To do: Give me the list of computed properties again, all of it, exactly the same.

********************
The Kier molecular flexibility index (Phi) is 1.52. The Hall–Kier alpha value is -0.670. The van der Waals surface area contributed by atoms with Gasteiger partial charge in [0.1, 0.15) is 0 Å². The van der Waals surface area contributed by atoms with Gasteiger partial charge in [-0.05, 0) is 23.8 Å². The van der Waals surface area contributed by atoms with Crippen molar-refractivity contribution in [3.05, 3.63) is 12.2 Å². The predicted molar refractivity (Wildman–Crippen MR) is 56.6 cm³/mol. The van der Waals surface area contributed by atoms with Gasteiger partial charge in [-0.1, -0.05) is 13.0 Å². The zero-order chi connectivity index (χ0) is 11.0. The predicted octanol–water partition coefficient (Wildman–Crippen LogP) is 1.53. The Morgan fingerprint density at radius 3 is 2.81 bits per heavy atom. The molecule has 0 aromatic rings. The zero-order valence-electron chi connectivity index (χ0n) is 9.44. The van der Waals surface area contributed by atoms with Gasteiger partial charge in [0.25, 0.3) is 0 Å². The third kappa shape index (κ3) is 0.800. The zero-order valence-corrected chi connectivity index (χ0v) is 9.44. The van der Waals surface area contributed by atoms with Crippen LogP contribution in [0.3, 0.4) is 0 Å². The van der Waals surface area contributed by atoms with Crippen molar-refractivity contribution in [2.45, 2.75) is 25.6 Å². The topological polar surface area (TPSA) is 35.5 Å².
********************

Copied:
The Kier molecular flexibility index (Phi) is 1.52. The Hall–Kier alpha value is -0.670. The van der Waals surface area contributed by atoms with Gasteiger partial charge in [0.1, 0.15) is 0 Å². The van der Waals surface area contributed by atoms with Gasteiger partial charge in [-0.05, 0) is 23.8 Å². The van der Waals surface area contributed by atoms with Crippen molar-refractivity contribution in [3.05, 3.63) is 12.2 Å². The predicted molar refractivity (Wildman–Crippen MR) is 56.6 cm³/mol. The van der Waals surface area contributed by atoms with Gasteiger partial charge in [-0.1, -0.05) is 13.0 Å². The zero-order chi connectivity index (χ0) is 11.0. The predicted octanol–water partition coefficient (Wildman–Crippen LogP) is 1.53. The Morgan fingerprint density at radius 3 is 2.81 bits per heavy atom. The molecule has 0 aromatic rings. The zero-order valence-electron chi connectivity index (χ0n) is 9.44. The van der Waals surface area contributed by atoms with Gasteiger partial charge in [0.25, 0.3) is 0 Å². The third kappa shape index (κ3) is 0.800. The zero-order valence-corrected chi connectivity index (χ0v) is 9.44. The van der Waals surface area contributed by atoms with Crippen LogP contribution in [0.3, 0.4) is 0 Å². The van der Waals surface area contributed by atoms with Crippen molar-refractivity contribution in [2.45, 2.75) is 25.6 Å². The topological polar surface area (TPSA) is 35.5 Å².